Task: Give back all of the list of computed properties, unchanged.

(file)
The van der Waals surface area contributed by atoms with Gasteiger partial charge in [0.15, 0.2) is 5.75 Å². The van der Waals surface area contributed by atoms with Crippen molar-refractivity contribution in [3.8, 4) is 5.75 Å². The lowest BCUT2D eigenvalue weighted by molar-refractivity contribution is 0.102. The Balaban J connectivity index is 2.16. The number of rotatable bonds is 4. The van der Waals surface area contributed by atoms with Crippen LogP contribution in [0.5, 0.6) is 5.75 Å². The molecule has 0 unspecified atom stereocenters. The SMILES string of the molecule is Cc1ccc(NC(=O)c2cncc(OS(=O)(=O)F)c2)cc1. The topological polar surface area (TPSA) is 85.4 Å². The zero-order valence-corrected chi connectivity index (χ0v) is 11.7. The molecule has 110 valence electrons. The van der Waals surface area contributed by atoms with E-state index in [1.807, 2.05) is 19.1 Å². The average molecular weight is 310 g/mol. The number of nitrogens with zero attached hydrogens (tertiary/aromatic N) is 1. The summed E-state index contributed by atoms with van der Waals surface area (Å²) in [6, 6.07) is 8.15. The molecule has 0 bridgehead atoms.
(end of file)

The van der Waals surface area contributed by atoms with Gasteiger partial charge in [0.15, 0.2) is 5.75 Å². The van der Waals surface area contributed by atoms with Crippen molar-refractivity contribution in [3.8, 4) is 5.75 Å². The lowest BCUT2D eigenvalue weighted by molar-refractivity contribution is 0.102. The Balaban J connectivity index is 2.16. The number of rotatable bonds is 4. The van der Waals surface area contributed by atoms with Crippen LogP contribution in [0.5, 0.6) is 5.75 Å². The molecule has 0 unspecified atom stereocenters. The SMILES string of the molecule is Cc1ccc(NC(=O)c2cncc(OS(=O)(=O)F)c2)cc1. The topological polar surface area (TPSA) is 85.4 Å². The zero-order valence-corrected chi connectivity index (χ0v) is 11.7. The molecule has 110 valence electrons. The van der Waals surface area contributed by atoms with E-state index in [1.807, 2.05) is 19.1 Å². The average molecular weight is 310 g/mol. The number of nitrogens with zero attached hydrogens (tertiary/aromatic N) is 1. The summed E-state index contributed by atoms with van der Waals surface area (Å²) in [6, 6.07) is 8.15. The molecule has 0 bridgehead atoms.